In the last few months, news organizations have leapt into bed with OpenAI, hatching Faustian bargains where the cash-strappedĀ  media industry exchanges a monetary pittance for OpenAI’s right to scrape and integrate their content into things like ChatGPT. Those that have signed in blood include News Corp (publisher of the Wall Street Journal), the Financial Times, People magazine publisher Dotdash Meredith, the AP, and now, as Axios reports, The Atlantic and Vox Media.

The Atlantic quickly confirmed this new deal in a statement on its site. The publication says that it’ll be a “premium news source” in OpenAI and that all its citations will be clearly attributed to The Atlantic with links back to the original content. There are concerns from publishers that users of AI chatbots don’t actually need to go to the original sources; perhaps the calculus is that, for an industry in the twilight of its lifespan, some inbound link traffic is better than none. Then again, by agreeing to be scraped at all, perhaps The Atlantic is effectively wading directly into the tarpit of its own extinction (and of media as a whole).

There will also be an experimental “microsite” called Atlantic Labs that’ll showcase “new products and features to better serve its journalism and readers.” There’s no indication yet that that content will involve anything created directly by AI, as sites like CNET and Sports Illustrated have tried with disastrous results.

According to Axios, Vox Media (publisher of its flagship news site Vox, tech site The Verge, the network of sports blogs under the SB Nation banner and many more) will have a similar style of attribution for its content. We’ve reached out to the company and will update this story if we get any confirmation or details on its deal with Open AI.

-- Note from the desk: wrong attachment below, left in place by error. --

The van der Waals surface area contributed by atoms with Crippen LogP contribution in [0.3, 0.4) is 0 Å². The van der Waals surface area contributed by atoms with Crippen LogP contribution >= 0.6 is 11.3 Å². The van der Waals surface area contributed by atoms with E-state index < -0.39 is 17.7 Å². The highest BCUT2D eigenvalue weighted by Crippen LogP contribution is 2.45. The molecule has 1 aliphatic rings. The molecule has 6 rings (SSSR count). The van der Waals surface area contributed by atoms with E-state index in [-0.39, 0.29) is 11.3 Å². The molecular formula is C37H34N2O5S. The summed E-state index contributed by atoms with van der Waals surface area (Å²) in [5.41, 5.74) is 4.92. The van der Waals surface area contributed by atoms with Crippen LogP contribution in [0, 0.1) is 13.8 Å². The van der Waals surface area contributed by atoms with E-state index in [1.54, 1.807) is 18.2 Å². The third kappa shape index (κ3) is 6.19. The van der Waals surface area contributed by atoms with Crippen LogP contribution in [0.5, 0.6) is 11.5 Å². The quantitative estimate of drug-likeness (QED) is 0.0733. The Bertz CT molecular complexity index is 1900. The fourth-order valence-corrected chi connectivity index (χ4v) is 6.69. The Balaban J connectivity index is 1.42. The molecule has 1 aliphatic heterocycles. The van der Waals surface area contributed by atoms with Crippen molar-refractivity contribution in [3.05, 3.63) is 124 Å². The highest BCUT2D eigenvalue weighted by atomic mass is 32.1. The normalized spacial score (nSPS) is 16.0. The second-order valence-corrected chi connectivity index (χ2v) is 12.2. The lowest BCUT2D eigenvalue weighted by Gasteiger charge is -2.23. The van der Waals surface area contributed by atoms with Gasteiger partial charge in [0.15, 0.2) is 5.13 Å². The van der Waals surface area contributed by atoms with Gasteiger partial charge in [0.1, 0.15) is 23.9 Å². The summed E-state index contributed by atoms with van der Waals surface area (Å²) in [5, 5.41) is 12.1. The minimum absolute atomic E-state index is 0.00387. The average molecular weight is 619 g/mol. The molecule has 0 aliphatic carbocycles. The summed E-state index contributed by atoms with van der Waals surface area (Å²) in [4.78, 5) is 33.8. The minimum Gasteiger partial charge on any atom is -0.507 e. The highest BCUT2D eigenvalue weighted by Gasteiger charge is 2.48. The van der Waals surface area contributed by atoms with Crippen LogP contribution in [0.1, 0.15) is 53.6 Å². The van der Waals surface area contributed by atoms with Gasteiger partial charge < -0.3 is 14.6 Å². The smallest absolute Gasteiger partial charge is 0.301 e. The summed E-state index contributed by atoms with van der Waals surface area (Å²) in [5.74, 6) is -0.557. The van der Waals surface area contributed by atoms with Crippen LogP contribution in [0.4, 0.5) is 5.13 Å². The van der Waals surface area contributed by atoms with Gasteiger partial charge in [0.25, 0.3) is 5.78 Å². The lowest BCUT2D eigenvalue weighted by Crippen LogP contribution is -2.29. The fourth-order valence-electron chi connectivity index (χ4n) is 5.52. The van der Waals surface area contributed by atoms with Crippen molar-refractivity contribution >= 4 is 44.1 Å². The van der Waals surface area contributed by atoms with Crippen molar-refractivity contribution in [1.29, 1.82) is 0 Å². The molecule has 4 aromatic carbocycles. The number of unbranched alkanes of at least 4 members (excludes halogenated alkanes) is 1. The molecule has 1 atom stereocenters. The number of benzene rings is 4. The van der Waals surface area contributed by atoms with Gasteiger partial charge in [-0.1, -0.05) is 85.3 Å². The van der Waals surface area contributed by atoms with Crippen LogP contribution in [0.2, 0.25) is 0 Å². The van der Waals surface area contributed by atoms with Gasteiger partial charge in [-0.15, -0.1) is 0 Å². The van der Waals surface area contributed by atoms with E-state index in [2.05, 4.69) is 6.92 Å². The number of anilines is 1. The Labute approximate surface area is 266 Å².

Vox Media is also said to be using OpenAI data both internally and in public-facing content. Axios mentions using OpenAI to “match shoppers” with content endorsed by Vox’s many commerce channels, like The Strategist section of New York Magazine. Internally, Vox will use OpenAI to as part of its advertising platform to tweak ad creative to make visitors more likely to click; it’ll also help them target ads at people likely to buy stuff from them. Details on how both of these programs will work is minimal right now, though.

While a number of publishers have been quick to embrace AI, not everyone is so enthused. The New York Times sued both OpenAI and Microsoft for copyright infringement in December, saying that both companies use its material without permission to train their models. More recently, eight publications owned by the Alden Capital Group, including the Chicago Tribune and New York Daily News, sued both companies with a similar complaint. At this point, it seems like it’s either spend time and money in a lawsuit to go after OpenAI’s rampant intellectual theft or cut a deal that’ll make you some spending cash in a dire media market.

It was only last week The Atlantic published its own screed decrying media organizations which had taken petty cash from AI interlopers in exchange for something of significantly greater value. The odds unfortunately suggest this story (and my moral high ground) will age just as poorly in the near future.

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